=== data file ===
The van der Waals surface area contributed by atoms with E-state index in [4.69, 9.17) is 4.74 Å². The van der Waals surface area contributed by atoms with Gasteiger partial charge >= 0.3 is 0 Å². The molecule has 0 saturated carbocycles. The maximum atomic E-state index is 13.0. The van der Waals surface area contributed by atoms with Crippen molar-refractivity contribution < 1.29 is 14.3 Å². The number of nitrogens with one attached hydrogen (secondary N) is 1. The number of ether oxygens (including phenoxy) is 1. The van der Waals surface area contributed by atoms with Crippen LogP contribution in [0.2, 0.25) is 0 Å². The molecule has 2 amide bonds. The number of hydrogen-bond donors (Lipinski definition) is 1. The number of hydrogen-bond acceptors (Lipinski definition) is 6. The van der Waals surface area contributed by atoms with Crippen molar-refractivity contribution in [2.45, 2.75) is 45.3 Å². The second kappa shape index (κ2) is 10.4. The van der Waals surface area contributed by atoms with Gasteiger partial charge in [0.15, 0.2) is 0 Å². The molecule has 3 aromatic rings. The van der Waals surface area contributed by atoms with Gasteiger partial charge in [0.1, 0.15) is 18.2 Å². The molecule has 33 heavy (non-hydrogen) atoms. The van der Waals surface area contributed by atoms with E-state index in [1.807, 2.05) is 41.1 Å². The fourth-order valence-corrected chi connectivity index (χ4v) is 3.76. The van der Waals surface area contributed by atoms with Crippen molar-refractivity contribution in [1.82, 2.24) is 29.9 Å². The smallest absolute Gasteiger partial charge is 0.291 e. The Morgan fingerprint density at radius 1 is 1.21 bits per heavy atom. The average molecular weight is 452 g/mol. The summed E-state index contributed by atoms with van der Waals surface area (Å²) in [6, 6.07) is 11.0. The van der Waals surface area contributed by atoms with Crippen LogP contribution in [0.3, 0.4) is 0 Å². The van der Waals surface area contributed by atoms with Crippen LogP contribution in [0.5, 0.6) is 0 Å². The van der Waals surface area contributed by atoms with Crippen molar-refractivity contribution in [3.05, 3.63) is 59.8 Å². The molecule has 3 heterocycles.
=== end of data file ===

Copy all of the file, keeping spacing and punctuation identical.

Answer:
The van der Waals surface area contributed by atoms with E-state index in [4.69, 9.17) is 4.74 Å². The van der Waals surface area contributed by atoms with Gasteiger partial charge >= 0.3 is 0 Å². The molecule has 0 saturated carbocycles. The maximum atomic E-state index is 13.0. The van der Waals surface area contributed by atoms with Crippen molar-refractivity contribution < 1.29 is 14.3 Å². The number of nitrogens with one attached hydrogen (secondary N) is 1. The number of ether oxygens (including phenoxy) is 1. The van der Waals surface area contributed by atoms with Crippen LogP contribution in [0.2, 0.25) is 0 Å². The molecule has 2 amide bonds. The number of hydrogen-bond donors (Lipinski definition) is 1. The number of hydrogen-bond acceptors (Lipinski definition) is 6. The van der Waals surface area contributed by atoms with Crippen molar-refractivity contribution in [2.45, 2.75) is 45.3 Å². The second kappa shape index (κ2) is 10.4. The van der Waals surface area contributed by atoms with Gasteiger partial charge in [0.15, 0.2) is 0 Å². The molecule has 3 aromatic rings. The van der Waals surface area contributed by atoms with Gasteiger partial charge in [0.1, 0.15) is 18.2 Å². The molecule has 33 heavy (non-hydrogen) atoms. The van der Waals surface area contributed by atoms with E-state index in [1.807, 2.05) is 41.1 Å². The fourth-order valence-corrected chi connectivity index (χ4v) is 3.76. The van der Waals surface area contributed by atoms with Crippen molar-refractivity contribution in [1.82, 2.24) is 29.9 Å². The smallest absolute Gasteiger partial charge is 0.291 e. The Morgan fingerprint density at radius 1 is 1.21 bits per heavy atom. The average molecular weight is 452 g/mol. The summed E-state index contributed by atoms with van der Waals surface area (Å²) in [6, 6.07) is 11.0. The van der Waals surface area contributed by atoms with Crippen LogP contribution in [0.3, 0.4) is 0 Å². The van der Waals surface area contributed by atoms with Crippen LogP contribution in [0.5, 0.6) is 0 Å². The van der Waals surface area contributed by atoms with Crippen molar-refractivity contribution in [3.05, 3.63) is 59.8 Å². The molecule has 3 heterocycles.